There is an example of this aliveness that was shared by the Gracie Academy a while back.  It was something that I had not seen before, and showed an example of how the concept of Gracie Jiu Jitsu self defense should evolve to create this aliveness when training weapons defenses.  In the video Rener Gracie removes a training knife hidden inside his gi and begins attacking his rolling partner with it mid-roll.  It was an interesting exchange and created an increased level of realism in how an attack might occur during an assault.

An interesting video that shows the dynamic nature of knife attacks:

As you can see an attack can occur in the blink of an eye.  An change to the training methodology is warranted in order to increase the preparedness for such an encounter.  Aliveness is the answer.  Consider Matt Thornton’s explanation of this core concept of his from the link above.  It could be what is missing in your self defense training, armed or unarmed.

Lucky Me! Training with Guro Dan

There was a time during my first assignment as a brand new LT that I was taken with the Filipino Martial Arts.  This interest progressed into also wanting to learn more about the Indonesian martial art known as Silat.  In particular, I was interested in Pukulan Pentjak Silat Serak.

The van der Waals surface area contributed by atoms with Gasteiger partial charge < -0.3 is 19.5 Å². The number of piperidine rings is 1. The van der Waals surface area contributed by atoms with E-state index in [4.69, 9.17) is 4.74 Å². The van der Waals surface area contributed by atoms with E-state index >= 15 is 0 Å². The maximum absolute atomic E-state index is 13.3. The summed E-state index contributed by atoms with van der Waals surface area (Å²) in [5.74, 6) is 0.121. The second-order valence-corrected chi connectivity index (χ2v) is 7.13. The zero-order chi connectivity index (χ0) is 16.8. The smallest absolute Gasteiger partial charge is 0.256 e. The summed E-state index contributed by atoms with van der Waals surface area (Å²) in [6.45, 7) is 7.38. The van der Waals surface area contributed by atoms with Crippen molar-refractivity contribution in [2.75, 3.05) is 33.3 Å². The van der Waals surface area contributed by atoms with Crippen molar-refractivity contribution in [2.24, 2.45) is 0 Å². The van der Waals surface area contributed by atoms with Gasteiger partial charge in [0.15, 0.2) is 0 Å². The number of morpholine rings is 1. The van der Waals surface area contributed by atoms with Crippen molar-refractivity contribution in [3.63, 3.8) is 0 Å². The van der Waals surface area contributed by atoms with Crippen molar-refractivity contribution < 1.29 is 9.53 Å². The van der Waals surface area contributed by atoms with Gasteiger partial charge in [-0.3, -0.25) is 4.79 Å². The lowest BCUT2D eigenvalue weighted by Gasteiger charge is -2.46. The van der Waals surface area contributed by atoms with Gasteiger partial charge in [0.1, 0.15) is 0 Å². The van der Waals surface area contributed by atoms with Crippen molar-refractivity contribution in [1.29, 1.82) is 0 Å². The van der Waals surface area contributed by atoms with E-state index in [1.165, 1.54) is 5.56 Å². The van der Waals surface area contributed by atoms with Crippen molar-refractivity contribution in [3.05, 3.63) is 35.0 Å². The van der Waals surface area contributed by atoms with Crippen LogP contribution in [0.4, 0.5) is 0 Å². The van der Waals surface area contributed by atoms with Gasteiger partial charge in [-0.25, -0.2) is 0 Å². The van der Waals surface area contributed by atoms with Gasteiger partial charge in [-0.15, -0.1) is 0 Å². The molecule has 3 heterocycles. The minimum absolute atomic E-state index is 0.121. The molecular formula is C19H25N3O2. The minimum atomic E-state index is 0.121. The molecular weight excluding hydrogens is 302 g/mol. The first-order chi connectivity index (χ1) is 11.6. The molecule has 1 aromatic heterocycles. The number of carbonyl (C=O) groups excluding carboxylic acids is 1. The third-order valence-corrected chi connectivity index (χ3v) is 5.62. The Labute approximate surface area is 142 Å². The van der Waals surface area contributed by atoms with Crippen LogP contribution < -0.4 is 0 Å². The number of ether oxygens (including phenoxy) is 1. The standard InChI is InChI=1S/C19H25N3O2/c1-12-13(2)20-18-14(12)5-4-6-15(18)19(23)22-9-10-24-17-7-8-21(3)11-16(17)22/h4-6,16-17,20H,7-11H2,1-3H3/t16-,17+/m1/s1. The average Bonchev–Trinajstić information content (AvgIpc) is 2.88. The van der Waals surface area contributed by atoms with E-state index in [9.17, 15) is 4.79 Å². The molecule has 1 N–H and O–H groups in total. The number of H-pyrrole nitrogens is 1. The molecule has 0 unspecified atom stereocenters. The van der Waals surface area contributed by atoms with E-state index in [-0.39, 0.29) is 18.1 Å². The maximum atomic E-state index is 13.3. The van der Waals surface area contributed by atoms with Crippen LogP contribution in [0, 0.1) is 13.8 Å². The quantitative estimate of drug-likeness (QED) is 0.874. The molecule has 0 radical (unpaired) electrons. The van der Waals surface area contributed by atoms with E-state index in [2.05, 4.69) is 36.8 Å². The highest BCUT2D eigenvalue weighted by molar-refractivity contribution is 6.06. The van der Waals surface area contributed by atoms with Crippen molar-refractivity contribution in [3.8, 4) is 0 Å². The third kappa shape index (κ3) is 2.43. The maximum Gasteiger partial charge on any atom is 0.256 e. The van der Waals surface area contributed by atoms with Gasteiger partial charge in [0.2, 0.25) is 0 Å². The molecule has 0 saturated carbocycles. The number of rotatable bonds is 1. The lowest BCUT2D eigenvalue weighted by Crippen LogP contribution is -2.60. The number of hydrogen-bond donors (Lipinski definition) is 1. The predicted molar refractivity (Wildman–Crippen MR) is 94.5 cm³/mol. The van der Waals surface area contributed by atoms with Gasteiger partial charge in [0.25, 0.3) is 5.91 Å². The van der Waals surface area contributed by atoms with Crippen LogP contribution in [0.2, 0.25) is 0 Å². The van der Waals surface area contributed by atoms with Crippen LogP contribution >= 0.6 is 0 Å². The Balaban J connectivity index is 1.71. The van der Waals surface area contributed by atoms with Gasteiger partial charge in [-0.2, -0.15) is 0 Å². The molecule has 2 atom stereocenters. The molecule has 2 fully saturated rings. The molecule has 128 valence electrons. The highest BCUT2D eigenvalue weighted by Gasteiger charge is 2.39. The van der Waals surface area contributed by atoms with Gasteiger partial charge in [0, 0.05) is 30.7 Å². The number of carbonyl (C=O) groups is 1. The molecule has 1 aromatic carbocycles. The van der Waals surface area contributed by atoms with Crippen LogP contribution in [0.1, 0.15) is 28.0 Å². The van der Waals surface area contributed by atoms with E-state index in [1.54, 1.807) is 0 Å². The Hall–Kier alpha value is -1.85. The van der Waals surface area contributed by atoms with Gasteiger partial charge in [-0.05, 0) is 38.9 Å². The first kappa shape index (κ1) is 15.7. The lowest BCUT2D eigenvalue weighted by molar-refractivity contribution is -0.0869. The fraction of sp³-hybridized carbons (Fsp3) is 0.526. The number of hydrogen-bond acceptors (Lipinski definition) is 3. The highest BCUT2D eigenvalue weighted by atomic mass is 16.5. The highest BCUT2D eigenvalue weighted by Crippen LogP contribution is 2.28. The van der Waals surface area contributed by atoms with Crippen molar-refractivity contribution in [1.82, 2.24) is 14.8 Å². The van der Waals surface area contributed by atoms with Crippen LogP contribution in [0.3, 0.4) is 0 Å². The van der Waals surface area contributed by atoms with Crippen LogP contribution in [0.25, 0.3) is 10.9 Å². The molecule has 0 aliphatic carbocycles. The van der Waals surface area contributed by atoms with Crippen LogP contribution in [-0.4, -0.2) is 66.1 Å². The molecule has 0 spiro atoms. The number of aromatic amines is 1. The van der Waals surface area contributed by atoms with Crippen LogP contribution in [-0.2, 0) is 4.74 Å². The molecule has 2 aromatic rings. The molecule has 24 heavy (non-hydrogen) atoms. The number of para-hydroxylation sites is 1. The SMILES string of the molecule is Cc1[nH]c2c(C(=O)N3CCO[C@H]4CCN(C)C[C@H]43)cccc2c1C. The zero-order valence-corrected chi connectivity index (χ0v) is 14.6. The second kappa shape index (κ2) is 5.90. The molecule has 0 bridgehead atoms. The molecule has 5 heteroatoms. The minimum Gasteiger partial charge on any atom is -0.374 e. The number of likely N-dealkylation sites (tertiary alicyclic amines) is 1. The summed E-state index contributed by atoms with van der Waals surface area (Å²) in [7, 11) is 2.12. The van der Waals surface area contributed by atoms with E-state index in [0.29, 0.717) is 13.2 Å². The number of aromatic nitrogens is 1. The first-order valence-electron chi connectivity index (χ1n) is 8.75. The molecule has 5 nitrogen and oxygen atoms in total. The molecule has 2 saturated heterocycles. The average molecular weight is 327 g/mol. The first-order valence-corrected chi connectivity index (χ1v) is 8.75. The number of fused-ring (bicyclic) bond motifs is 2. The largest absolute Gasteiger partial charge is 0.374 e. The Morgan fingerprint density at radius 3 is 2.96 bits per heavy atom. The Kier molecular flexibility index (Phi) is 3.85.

There are very few who were knowledgeable in this particular martial art in the 80s and 90s.  It wasn’t until one of the de Thouars brothers, whose family guarded the art with much care, started teaching it openly in the mid-to-late 90s that it started gaining more popularity.

I had read about the de Thouars brothers while still in high school, but unfortunately, john-beset-tim_2they all were a bit out of range for a teenager to just travel to seek training.  It wasn’t until I was leaving my first assignment as a LT in late 1999 at Fort Riley, KS and on my way to Korea did I get the opportunity to train with one of the brothers.  I continued to train in Serak from 1999 to 2006.  During that time, I traveled from coast to coast and even internationally to seek out training in Serak.  It is a very efficient art of off-balancing and leverage applied to overwhelm your opponent from close-range.  It is also simple in execution, but extremely complicated in its movement theories and methodologies.  I’m still sometimes in awe of its curriculum and the cerebral nature of its movement and angular theories.  As Carl von Clausewitz once said, “Everything in war is very simple. But the simplest thing is difficult.”  My ability to comprehend Serak was always difficult.